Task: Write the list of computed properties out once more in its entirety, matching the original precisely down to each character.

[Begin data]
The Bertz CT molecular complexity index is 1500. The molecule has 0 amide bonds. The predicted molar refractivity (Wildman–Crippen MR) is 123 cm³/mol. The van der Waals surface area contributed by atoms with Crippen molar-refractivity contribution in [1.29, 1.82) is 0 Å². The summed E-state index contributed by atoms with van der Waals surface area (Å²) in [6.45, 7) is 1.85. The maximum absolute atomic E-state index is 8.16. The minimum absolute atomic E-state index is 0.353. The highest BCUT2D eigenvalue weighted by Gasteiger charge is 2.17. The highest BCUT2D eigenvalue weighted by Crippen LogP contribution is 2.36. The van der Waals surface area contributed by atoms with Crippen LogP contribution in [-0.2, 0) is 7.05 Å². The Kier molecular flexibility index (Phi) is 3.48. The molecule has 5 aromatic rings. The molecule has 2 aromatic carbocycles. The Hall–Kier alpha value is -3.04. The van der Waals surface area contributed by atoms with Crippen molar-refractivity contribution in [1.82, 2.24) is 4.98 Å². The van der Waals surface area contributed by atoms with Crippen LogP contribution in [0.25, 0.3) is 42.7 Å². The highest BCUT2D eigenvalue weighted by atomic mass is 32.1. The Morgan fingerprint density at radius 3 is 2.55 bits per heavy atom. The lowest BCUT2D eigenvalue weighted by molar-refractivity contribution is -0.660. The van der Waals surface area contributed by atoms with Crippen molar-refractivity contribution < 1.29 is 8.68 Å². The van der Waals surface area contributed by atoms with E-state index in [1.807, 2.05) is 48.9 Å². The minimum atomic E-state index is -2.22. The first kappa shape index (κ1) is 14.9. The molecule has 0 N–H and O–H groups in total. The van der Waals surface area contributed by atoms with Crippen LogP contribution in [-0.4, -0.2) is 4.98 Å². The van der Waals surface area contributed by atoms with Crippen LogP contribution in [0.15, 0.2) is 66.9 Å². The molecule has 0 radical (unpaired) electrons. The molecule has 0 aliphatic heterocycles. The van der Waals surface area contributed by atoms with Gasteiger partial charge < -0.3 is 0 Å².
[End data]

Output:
The Bertz CT molecular complexity index is 1500. The molecule has 0 amide bonds. The predicted molar refractivity (Wildman–Crippen MR) is 123 cm³/mol. The van der Waals surface area contributed by atoms with Crippen molar-refractivity contribution in [1.29, 1.82) is 0 Å². The summed E-state index contributed by atoms with van der Waals surface area (Å²) in [6.45, 7) is 1.85. The maximum absolute atomic E-state index is 8.16. The minimum absolute atomic E-state index is 0.353. The highest BCUT2D eigenvalue weighted by Gasteiger charge is 2.17. The highest BCUT2D eigenvalue weighted by Crippen LogP contribution is 2.36. The van der Waals surface area contributed by atoms with Crippen LogP contribution in [-0.2, 0) is 7.05 Å². The Kier molecular flexibility index (Phi) is 3.48. The molecule has 5 aromatic rings. The molecule has 2 aromatic carbocycles. The Hall–Kier alpha value is -3.04. The van der Waals surface area contributed by atoms with Crippen molar-refractivity contribution in [1.82, 2.24) is 4.98 Å². The van der Waals surface area contributed by atoms with Crippen LogP contribution in [0.25, 0.3) is 42.7 Å². The highest BCUT2D eigenvalue weighted by atomic mass is 32.1. The Morgan fingerprint density at radius 3 is 2.55 bits per heavy atom. The lowest BCUT2D eigenvalue weighted by molar-refractivity contribution is -0.660. The van der Waals surface area contributed by atoms with Crippen molar-refractivity contribution < 1.29 is 8.68 Å². The van der Waals surface area contributed by atoms with E-state index in [1.807, 2.05) is 48.9 Å². The minimum atomic E-state index is -2.22. The first kappa shape index (κ1) is 14.9. The molecule has 0 N–H and O–H groups in total. The van der Waals surface area contributed by atoms with Crippen LogP contribution in [-0.4, -0.2) is 4.98 Å². The van der Waals surface area contributed by atoms with Crippen LogP contribution in [0.15, 0.2) is 66.9 Å². The molecule has 0 radical (unpaired) electrons. The molecule has 0 aliphatic heterocycles. The van der Waals surface area contributed by atoms with Gasteiger partial charge < -0.3 is 0 Å².